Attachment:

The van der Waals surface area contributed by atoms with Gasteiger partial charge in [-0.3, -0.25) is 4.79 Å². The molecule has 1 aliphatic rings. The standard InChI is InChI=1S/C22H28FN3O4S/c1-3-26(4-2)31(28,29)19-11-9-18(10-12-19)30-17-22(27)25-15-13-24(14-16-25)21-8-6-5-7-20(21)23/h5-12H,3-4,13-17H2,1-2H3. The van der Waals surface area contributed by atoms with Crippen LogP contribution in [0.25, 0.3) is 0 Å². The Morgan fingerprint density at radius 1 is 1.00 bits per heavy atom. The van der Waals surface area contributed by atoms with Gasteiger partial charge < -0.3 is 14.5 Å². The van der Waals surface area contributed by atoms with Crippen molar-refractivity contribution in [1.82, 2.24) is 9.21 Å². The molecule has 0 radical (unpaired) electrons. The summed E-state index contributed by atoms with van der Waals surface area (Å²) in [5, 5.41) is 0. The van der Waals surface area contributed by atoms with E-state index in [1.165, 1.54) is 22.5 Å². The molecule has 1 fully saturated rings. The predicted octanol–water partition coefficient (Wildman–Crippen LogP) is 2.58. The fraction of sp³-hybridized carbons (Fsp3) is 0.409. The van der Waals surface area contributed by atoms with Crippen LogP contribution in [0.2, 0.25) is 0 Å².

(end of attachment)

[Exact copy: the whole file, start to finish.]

The van der Waals surface area contributed by atoms with Gasteiger partial charge in [-0.3, -0.25) is 4.79 Å². The molecule has 1 aliphatic rings. The standard InChI is InChI=1S/C22H28FN3O4S/c1-3-26(4-2)31(28,29)19-11-9-18(10-12-19)30-17-22(27)25-15-13-24(14-16-25)21-8-6-5-7-20(21)23/h5-12H,3-4,13-17H2,1-2H3. The van der Waals surface area contributed by atoms with Crippen LogP contribution in [0.25, 0.3) is 0 Å². The Morgan fingerprint density at radius 1 is 1.00 bits per heavy atom. The van der Waals surface area contributed by atoms with Gasteiger partial charge < -0.3 is 14.5 Å². The van der Waals surface area contributed by atoms with Crippen molar-refractivity contribution in [1.82, 2.24) is 9.21 Å². The molecule has 0 radical (unpaired) electrons. The summed E-state index contributed by atoms with van der Waals surface area (Å²) in [5, 5.41) is 0. The van der Waals surface area contributed by atoms with E-state index in [1.165, 1.54) is 22.5 Å². The molecule has 1 fully saturated rings. The predicted octanol–water partition coefficient (Wildman–Crippen LogP) is 2.58. The fraction of sp³-hybridized carbons (Fsp3) is 0.409. The van der Waals surface area contributed by atoms with Crippen LogP contribution in [0.2, 0.25) is 0 Å².